What’s up with California’s new E-Verify law?

The new law, AB 622, which went into effect January 1, 2016, adds Labor Code section 2814 to strengthen current California prohibitions on employers’ use of E-Verify and other electronic employment eligibility verification systems.  Labor Code section 2811 (enacted in 2011) already prohibits private employers from using E-Verify or such other verification systems, unless required by federal law or as a condition of receiving federal funds.

The amended Labor Code section 2814 expands the definition of an unlawful employment practice to prohibit an employer or any other person or entity from using the E-Verify system at a time or in a manner not required by a specified federal law or not authorized by a federal agency memorandum of understanding to check the employment authorization status of an existing employee, or an applicant who has not received an offer of employment, except as required by federal law or as a condition of receiving federal funds. The new law also requires an employer that uses the E-Verify system to provide to the affected employee any notification issued by the Social Security Administration or the United States Department of Homeland Security containing information specific to his/her E-Verify case or any tentative non-confirmation notice. Employers will now face a civil penalty of $10,000 for each violation of these provisions.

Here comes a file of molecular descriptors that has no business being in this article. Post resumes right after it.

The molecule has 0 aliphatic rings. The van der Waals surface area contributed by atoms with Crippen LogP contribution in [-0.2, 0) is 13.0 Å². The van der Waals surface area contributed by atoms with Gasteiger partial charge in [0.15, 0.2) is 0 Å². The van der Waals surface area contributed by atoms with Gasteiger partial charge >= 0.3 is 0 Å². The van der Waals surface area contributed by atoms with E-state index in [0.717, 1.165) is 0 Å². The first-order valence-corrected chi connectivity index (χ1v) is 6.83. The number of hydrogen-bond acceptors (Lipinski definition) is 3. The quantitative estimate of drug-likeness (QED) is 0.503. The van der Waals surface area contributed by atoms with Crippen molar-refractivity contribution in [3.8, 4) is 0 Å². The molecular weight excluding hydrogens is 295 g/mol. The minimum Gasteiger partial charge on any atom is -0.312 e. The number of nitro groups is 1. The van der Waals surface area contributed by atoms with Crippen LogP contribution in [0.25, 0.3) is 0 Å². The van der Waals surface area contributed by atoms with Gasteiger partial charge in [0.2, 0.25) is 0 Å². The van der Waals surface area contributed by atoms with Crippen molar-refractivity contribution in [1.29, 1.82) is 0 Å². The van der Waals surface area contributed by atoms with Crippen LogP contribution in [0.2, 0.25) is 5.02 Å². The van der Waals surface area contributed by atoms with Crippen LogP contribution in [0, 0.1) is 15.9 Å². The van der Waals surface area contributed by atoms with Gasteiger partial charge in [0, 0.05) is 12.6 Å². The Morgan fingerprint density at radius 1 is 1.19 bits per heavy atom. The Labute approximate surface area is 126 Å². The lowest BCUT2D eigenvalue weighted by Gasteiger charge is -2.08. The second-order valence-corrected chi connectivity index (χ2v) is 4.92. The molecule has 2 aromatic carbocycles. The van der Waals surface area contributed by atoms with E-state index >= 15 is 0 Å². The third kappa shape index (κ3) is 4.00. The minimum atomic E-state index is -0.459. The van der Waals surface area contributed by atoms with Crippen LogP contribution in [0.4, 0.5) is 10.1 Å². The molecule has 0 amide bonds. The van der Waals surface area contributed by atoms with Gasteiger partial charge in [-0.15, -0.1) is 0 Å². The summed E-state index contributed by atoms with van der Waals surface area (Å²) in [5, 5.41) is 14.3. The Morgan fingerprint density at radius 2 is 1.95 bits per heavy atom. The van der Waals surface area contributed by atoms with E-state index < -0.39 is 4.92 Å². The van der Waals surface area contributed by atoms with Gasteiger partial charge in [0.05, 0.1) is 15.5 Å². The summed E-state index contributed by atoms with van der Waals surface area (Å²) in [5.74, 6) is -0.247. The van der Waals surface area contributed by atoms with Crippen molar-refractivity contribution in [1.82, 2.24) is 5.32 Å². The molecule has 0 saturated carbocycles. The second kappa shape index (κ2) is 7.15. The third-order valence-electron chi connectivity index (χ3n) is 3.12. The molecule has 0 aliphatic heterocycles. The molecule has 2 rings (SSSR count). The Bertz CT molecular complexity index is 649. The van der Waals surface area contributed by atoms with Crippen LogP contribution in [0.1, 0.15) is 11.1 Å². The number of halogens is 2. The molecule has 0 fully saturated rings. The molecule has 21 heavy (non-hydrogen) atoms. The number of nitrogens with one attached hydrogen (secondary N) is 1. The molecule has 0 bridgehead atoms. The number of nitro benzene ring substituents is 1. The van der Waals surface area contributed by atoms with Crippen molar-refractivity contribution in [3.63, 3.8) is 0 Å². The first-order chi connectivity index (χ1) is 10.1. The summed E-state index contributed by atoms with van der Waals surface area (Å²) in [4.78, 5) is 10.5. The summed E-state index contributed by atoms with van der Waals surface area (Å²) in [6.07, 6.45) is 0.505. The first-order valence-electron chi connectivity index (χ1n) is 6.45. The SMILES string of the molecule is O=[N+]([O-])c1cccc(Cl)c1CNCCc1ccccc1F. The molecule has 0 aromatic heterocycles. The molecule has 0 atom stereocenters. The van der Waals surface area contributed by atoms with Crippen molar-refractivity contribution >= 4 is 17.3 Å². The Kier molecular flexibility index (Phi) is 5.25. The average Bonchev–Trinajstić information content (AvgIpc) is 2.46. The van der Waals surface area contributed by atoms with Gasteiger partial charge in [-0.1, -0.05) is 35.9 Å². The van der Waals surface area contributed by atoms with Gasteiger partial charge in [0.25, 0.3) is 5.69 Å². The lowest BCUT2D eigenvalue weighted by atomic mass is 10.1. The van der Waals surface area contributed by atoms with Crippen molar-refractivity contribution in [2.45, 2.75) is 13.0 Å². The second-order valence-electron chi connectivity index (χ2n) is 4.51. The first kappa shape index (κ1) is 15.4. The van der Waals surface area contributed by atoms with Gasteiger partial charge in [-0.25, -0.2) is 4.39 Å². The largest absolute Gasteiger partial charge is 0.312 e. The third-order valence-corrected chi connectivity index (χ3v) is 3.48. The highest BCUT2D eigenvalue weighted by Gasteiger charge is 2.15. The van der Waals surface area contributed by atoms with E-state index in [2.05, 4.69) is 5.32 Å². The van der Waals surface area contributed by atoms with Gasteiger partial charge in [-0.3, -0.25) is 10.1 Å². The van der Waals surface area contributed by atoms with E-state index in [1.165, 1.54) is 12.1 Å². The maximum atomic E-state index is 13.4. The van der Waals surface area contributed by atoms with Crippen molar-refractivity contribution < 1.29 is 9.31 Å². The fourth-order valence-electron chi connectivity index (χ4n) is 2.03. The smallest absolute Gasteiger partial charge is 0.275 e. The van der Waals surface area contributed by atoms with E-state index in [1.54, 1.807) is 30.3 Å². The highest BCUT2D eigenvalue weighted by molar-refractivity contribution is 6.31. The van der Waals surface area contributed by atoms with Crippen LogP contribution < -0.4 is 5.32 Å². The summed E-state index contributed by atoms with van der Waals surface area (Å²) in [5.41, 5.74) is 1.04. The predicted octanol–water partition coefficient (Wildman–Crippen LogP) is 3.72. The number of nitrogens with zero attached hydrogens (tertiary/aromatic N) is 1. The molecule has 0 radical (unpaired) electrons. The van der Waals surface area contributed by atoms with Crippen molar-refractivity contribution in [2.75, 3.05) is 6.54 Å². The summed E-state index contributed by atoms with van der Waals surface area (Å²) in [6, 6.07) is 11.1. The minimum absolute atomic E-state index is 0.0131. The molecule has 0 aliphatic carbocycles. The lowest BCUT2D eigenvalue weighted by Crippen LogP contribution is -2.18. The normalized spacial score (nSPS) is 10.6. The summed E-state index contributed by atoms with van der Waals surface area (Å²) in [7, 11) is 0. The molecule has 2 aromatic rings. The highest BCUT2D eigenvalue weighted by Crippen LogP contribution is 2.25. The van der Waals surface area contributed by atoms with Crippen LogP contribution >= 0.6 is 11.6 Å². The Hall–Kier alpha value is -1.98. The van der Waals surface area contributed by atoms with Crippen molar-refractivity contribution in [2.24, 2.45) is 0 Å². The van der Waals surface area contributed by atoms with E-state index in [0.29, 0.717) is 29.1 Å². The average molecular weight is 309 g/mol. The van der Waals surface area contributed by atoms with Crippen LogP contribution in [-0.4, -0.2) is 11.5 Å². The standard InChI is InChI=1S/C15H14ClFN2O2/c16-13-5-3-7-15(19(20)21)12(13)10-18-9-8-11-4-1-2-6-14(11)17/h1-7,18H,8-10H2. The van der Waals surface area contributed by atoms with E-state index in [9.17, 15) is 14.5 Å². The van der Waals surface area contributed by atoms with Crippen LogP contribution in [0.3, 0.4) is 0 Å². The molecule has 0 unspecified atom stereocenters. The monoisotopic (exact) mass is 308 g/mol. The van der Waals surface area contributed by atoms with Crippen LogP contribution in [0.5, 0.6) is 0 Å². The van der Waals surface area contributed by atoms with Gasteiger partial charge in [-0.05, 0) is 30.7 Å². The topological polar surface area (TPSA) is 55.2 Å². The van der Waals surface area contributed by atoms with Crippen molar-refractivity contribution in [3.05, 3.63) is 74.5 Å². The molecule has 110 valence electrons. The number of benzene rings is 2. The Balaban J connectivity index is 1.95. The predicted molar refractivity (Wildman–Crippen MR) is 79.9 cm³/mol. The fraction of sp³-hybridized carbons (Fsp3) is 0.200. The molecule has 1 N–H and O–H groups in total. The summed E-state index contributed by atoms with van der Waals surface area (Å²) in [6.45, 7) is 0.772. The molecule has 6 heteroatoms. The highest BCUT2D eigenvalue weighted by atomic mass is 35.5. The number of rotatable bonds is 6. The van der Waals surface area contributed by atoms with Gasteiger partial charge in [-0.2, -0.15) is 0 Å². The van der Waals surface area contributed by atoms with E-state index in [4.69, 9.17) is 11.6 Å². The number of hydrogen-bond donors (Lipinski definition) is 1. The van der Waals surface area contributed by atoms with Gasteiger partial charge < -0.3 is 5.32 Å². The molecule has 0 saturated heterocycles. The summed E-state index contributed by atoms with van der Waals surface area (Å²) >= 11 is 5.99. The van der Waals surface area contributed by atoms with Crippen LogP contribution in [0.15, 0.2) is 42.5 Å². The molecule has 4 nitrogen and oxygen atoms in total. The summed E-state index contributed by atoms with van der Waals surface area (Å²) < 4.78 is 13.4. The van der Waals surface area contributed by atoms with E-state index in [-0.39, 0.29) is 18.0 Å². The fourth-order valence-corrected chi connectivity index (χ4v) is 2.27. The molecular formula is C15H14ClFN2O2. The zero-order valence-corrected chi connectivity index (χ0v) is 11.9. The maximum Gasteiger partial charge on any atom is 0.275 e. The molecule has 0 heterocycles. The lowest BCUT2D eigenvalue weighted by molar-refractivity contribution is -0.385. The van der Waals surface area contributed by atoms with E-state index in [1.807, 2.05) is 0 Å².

• Read the text of AB 622
  • Read guidance published by the U.S. Department of Homeland Security on conducting internal audits regarding Form I-9 compliance
February 23rd, 2016|Employment Decisions|

E-Verify has new safeguard to combat identity theft

On November 18, 2013, the U.S. Citizenship and Immigration Services (the “USCIS”) announced a new E-Verify safeguard that enables USCIS to “lock” a Social Security number that appears to have been misused, protecting it from further misuse in the E-Verify process.

If an employee attempts to use a locked Social Security number, E-Verify will generate a “tentative non-confirmation” status. The employee will then have the opportunity to contest the result at a local Social Security Administration (‘SSA”) field office. If an SSA officer confirms that the employee’s identity matches the number, the non-confirmation will be converted to “employment authorized’” status.

December 9th, 2013|Employment Decisions|

Grace period for E-Verify compliance ends November 5, 2013

Now that E-Verify services are back online, employers must create an E-Verify case for each employee hired during the shutdown (October 1-17, 2013) no later than November 5, 2013. When prompted by the E-Verify system to explain why the case was initiated late (a violation of the three-day E-Verify rule), employers should select “other” from the drop-down menu and enter into the text field “federal government shutdown.” See the USCIS E-Verify instructions page for handling specific situations.

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